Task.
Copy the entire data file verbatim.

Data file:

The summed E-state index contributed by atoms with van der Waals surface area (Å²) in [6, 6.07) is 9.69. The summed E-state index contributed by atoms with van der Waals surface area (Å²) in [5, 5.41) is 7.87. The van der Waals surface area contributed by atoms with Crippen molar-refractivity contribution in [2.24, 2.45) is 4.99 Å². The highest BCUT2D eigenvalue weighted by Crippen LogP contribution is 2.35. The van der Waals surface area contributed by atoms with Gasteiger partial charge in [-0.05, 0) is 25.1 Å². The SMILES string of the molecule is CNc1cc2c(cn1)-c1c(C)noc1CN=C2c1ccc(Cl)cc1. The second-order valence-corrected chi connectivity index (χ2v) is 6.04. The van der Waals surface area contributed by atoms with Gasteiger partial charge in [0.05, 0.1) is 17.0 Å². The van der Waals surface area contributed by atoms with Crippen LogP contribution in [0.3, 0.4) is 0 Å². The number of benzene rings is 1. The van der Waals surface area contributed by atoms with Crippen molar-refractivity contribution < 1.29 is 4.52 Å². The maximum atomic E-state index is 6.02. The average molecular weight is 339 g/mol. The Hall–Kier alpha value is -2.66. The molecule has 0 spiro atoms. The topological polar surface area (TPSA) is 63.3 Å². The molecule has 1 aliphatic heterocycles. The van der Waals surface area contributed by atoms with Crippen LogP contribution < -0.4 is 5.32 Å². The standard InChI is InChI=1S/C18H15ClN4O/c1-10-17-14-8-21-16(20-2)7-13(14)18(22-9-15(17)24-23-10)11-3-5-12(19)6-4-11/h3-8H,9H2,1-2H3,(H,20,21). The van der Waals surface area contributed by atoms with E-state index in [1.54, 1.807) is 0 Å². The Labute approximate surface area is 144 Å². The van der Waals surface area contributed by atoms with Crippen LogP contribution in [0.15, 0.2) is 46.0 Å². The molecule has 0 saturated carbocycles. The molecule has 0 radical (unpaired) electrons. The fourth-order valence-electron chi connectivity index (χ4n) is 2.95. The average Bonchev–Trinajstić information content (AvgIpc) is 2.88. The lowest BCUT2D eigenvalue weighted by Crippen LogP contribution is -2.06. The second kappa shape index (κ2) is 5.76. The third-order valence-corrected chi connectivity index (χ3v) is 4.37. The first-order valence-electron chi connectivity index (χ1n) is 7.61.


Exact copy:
The summed E-state index contributed by atoms with van der Waals surface area (Å²) in [6, 6.07) is 9.69. The summed E-state index contributed by atoms with van der Waals surface area (Å²) in [5, 5.41) is 7.87. The van der Waals surface area contributed by atoms with Crippen molar-refractivity contribution in [2.24, 2.45) is 4.99 Å². The highest BCUT2D eigenvalue weighted by Crippen LogP contribution is 2.35. The van der Waals surface area contributed by atoms with Gasteiger partial charge in [-0.05, 0) is 25.1 Å². The SMILES string of the molecule is CNc1cc2c(cn1)-c1c(C)noc1CN=C2c1ccc(Cl)cc1. The second-order valence-corrected chi connectivity index (χ2v) is 6.04. The van der Waals surface area contributed by atoms with Gasteiger partial charge in [0.05, 0.1) is 17.0 Å². The van der Waals surface area contributed by atoms with Crippen LogP contribution in [0.3, 0.4) is 0 Å². The number of benzene rings is 1. The van der Waals surface area contributed by atoms with Crippen molar-refractivity contribution < 1.29 is 4.52 Å². The maximum atomic E-state index is 6.02. The average molecular weight is 339 g/mol. The Hall–Kier alpha value is -2.66. The molecule has 0 spiro atoms. The topological polar surface area (TPSA) is 63.3 Å². The molecule has 1 aliphatic heterocycles. The van der Waals surface area contributed by atoms with Crippen LogP contribution < -0.4 is 5.32 Å². The standard InChI is InChI=1S/C18H15ClN4O/c1-10-17-14-8-21-16(20-2)7-13(14)18(22-9-15(17)24-23-10)11-3-5-12(19)6-4-11/h3-8H,9H2,1-2H3,(H,20,21). The van der Waals surface area contributed by atoms with E-state index in [1.54, 1.807) is 0 Å². The Labute approximate surface area is 144 Å². The van der Waals surface area contributed by atoms with Crippen LogP contribution in [0.15, 0.2) is 46.0 Å². The molecule has 0 saturated carbocycles. The molecule has 0 radical (unpaired) electrons. The fourth-order valence-electron chi connectivity index (χ4n) is 2.95. The average Bonchev–Trinajstić information content (AvgIpc) is 2.88. The lowest BCUT2D eigenvalue weighted by Crippen LogP contribution is -2.06. The second kappa shape index (κ2) is 5.76. The third-order valence-corrected chi connectivity index (χ3v) is 4.37. The first-order valence-electron chi connectivity index (χ1n) is 7.61.